Since all nodes are referenced by unique IDs, one might think I have node 8 linked to node 7. If I delete node 6, then node 7 will become node 6. What happens to my precious link?. No worries, the editor handles this on its own and no further action is required on your part.
If a node jumps to another node, this will be displayed as (>>#) on the node itself, with the # being the Id of the target node.
5. How do I get out of this!?
Ending the dialogue is also simple. Any node that triggers the dialogue to end must be flagged as end node. Once more, this is handled automatically by the editor. If a node doesn’t lead anywhere, meaning it has no child nodes nor is it linked to any other node, it will be flagged as end node. And, in-game, once the dialogue comes to such a node, the dialogue will shut down.
If for some reason, while testing your latest literary wonder you realize you just got stuck in a dialogue and can’t get out, check out the nodes and make sure there’s an end node somewhere.
If a node is an end node, this will be displayed as [END] on the node itself.
6. What does that Condition script do?
In some cases, you don’t want to show a specific option to the player, or make it greyed out. This is achieved through the condition script. Before a dialogue node is presented to the player, the dialogue engine runs through the condition script (if there is any) and gets the resulting flag. The flag tells the game whether the node is visible, greyed out or completely invisible. What exactly you do in the script is of no consequence to the dialogue. It only looks for the node state flag. Here’s an example where the node will be available to the player to choose only if he has the Hacking_I Perk. If not, the node will be visible, but greyed-out (unclickable). If there is no condition script, the default node state is used, which is to display the node properly.
/* CHECK HACKING I PERK */ int perkState = 0 ; str perkKN = hack1 ; perk GetPerkVal perkKN perkState ;
int nodeState = 1 ; if perkState == 0 nodeState = 0 ; /* node will be clickable */ else nodeState = 1 ; /* node will be greyed out */ endif
scriptvar SetValue int 0 nodeState ; /* set node state */
The last line is crucial. If a node has a condition script assigned, the condition script MUST provide the node state, otherwise the node will NOT show properly. Only change the nodeState function parameter and nothing else. You can find more info on this and all the other script functions in the Scripterion (game root directory).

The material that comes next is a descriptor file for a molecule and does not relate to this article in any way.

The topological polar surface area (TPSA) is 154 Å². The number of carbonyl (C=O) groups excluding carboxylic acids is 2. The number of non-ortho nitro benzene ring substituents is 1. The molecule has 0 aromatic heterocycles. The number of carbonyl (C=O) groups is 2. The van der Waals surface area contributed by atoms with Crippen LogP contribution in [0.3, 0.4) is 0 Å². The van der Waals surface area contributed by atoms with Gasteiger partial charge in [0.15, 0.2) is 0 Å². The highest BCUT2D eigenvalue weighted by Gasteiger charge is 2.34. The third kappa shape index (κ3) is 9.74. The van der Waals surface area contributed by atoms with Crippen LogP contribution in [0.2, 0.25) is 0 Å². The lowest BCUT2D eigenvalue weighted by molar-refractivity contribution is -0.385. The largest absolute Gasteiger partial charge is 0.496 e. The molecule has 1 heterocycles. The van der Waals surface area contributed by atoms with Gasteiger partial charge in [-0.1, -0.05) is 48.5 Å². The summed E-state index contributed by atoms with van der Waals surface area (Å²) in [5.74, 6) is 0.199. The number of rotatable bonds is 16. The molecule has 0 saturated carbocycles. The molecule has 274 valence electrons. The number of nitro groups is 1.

To get a bit more technical, the script passes the nodeState to the dialogue engine through the internal variable stack. More precisely, an integer type, on slot 0. … I know; rivetting.
You can find a number of some common checks in the Data\Scripts\DialogChecks folder. The names of the scripts should tell you what they do.
If a node has a condition script attached, this will be displayed as [C] on the node itself.
7. What about the Action script?
If the condition script is run before the node is displayed, then you can imagine what the action script does. It runs its course after the node is displayed OR clicked on. This is important to notice. An action script can be attached to a node spoken by an NPC, where the player didn’t have to click on anything. Once the node is shown on screen, as spoken, the action script is triggered. But when the player has several choices, the action script is triggered ONLY for the node that the player clicks on!
Another VERY important thing to remember when linking scripts to dialogues. The game is paused during a dialogue. NEVER use the pause function in these scripts as these scripts WILL NOT EXECUTE properly!
If a node has a condition script attached, this will be displayed as [A] on the node itself.